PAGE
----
I can imagine you would lie to them; would you tell the grieving non-Christians that they will see their dead relatives in heaven, and would you claim a supernatural human like God will resurrect their dead family members?

        Let’s be completely honest, it would all be ideological nonsense, but you clearly understand that this speculation will never have any comebacks or complaints from the living or the dead.

        I would expect that most Christian families would be against Muslims prayers at a Christian funeral, but an atheist speaking would be very reasonable and would often happen because atheists do not have religious ideologies or preach atheism at funerals or any other events for that matter.

        I would doubt your dad has any atheist friends, but if he has they will not love him because he is a Christian, it will be because he is a person they want to be with, someone they understand and because this person who is your father accepted them regardless of their beliefs.

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      2. mrsmcmommy Post author

        Humans are so funny. Everyone wants to be seen as thoughtful and wise…

        Maybe I’ll just read your last comment at my dad’s funeral. I’ll explain it to the grieving audience like this, “My dad spent a lot of time trying to offer wisdom to people who were already wise in their own eyes… He used many words–some would say wasted–trying to take the mirror away from arrogant Atheists so they could fall in love with God instead… But, if he couldn’t help a lost, self-righteous Atheist, at least he could laugh when THEY tried to hold up their mirror for HIM, pathetically thinking he would see and be impressed by the same thing they were obsessed with. Atheists saw their own bloviating selves, but my dad saw a flawed man covered by the grace of his Creator… This reality supplied him with endless joy and laughter that we know continues even though we no longer hear it with our physical ears. Dad taught us to laugh at absurdity–at anything that is not of God–at DEATH ITSELF. And that’s what we’re going to do today.”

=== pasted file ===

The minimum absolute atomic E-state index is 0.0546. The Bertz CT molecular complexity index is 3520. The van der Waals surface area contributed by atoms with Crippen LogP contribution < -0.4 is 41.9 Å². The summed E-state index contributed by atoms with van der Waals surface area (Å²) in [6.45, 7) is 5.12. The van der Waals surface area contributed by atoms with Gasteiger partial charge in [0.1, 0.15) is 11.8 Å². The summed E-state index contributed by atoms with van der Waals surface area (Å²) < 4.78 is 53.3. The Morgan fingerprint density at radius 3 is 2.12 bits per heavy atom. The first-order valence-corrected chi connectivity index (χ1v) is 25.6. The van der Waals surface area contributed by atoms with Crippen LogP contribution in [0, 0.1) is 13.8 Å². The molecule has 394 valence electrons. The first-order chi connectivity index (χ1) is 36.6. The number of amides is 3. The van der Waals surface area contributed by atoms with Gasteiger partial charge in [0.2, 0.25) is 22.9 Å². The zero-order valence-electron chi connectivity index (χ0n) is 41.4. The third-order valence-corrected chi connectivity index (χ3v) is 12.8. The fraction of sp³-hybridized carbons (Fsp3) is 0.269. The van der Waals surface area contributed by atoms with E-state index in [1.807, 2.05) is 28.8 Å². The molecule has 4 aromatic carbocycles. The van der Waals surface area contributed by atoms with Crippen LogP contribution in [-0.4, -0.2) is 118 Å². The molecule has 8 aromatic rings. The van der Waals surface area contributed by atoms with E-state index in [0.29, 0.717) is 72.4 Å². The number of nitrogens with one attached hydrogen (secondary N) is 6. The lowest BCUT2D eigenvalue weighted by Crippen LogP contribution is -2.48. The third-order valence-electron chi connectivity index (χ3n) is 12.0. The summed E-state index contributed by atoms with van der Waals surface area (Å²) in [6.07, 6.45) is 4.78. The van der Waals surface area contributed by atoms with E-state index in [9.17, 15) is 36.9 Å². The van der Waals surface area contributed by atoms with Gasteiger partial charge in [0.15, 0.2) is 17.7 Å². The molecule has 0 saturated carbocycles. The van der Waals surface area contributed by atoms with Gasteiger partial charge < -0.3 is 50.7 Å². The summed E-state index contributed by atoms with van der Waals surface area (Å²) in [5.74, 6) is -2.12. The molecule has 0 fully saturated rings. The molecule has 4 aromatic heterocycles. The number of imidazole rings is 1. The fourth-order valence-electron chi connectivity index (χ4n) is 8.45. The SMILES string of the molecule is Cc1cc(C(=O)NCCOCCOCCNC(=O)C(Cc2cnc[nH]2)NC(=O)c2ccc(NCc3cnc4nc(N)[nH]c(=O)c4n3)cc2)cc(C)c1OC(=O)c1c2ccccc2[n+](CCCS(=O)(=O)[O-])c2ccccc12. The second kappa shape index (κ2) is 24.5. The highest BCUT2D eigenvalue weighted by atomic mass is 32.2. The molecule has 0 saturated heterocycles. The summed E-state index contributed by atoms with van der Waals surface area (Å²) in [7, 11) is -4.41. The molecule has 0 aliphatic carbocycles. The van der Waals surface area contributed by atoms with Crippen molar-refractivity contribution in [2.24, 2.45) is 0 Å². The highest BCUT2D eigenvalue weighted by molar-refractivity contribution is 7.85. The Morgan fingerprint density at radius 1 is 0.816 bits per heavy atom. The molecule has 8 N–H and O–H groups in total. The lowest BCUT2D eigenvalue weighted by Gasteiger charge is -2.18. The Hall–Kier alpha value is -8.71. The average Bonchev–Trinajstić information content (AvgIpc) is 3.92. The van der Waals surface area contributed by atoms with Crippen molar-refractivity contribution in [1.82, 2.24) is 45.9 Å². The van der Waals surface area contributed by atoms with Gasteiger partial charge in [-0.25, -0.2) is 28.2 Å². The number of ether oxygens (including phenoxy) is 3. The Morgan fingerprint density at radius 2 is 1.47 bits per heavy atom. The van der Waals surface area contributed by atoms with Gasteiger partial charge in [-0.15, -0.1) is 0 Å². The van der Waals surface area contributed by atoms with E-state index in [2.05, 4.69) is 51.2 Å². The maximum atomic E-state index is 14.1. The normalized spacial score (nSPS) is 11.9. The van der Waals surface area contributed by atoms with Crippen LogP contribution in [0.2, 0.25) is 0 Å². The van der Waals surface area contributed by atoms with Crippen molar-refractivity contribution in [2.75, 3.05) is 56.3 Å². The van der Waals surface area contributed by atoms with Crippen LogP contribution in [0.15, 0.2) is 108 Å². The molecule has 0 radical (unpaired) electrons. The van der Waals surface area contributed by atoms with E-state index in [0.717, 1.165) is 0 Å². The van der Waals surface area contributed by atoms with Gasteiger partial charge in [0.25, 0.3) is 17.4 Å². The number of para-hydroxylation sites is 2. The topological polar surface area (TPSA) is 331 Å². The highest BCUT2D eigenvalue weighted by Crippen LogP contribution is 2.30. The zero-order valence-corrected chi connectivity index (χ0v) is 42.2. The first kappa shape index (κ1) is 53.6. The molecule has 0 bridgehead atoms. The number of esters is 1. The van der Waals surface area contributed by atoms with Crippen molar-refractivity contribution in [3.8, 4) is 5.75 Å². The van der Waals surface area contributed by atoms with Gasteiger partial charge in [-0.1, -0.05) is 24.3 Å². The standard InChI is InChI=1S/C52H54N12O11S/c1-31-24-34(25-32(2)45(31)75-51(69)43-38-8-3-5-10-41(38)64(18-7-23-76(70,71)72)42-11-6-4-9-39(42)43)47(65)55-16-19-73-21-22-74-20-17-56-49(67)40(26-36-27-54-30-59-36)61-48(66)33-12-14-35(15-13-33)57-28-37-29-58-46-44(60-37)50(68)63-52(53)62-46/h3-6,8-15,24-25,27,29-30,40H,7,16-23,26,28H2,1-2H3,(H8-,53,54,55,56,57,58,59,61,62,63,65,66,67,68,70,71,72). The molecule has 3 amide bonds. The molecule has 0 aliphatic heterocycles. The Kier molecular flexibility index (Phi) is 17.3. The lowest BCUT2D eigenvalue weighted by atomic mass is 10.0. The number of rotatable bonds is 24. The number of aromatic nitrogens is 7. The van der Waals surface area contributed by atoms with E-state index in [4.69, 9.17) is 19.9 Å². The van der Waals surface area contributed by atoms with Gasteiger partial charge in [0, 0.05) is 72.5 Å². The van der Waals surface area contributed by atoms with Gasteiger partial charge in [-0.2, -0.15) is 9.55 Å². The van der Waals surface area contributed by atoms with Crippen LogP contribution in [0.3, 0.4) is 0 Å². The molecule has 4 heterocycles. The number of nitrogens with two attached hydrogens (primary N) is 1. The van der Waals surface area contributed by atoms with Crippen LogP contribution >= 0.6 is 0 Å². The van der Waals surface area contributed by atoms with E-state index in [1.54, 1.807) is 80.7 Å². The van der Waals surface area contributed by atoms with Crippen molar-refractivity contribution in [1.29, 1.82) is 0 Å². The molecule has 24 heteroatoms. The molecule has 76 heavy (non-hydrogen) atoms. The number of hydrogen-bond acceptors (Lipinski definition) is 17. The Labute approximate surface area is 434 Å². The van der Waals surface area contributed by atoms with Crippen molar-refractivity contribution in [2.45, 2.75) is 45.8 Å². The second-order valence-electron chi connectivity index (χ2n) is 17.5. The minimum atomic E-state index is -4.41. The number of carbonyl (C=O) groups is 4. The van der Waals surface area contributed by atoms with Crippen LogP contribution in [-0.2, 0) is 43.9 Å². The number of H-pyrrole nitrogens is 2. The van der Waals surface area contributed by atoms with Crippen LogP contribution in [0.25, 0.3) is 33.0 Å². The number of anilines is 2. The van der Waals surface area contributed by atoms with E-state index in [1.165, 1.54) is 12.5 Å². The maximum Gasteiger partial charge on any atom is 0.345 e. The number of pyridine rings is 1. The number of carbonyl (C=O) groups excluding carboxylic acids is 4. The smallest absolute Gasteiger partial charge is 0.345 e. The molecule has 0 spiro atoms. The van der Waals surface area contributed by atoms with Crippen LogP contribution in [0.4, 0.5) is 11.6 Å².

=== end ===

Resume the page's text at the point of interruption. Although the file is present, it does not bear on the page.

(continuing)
Then we would read your comment and laugh and laugh that you sincerely believe there is such thing as “no ideology”–while telling a suicidal person the “truth as you know it.” 😂

        (And if that’s not bad enough, the ‘truth’ you would tell a SUICIDAL PERSON is: “You will never see your loved one again…” 😂) Oh, man, I would LOVE to allow anyone the chance to say whatever they want when my loved one dies because THE TRUTH will always be more powerful than the “truth as an Atheist knows it.” But I totally understand why you Atheists and Muslims become Grief Sages who strictly limit grief speech in your own lives. 🙂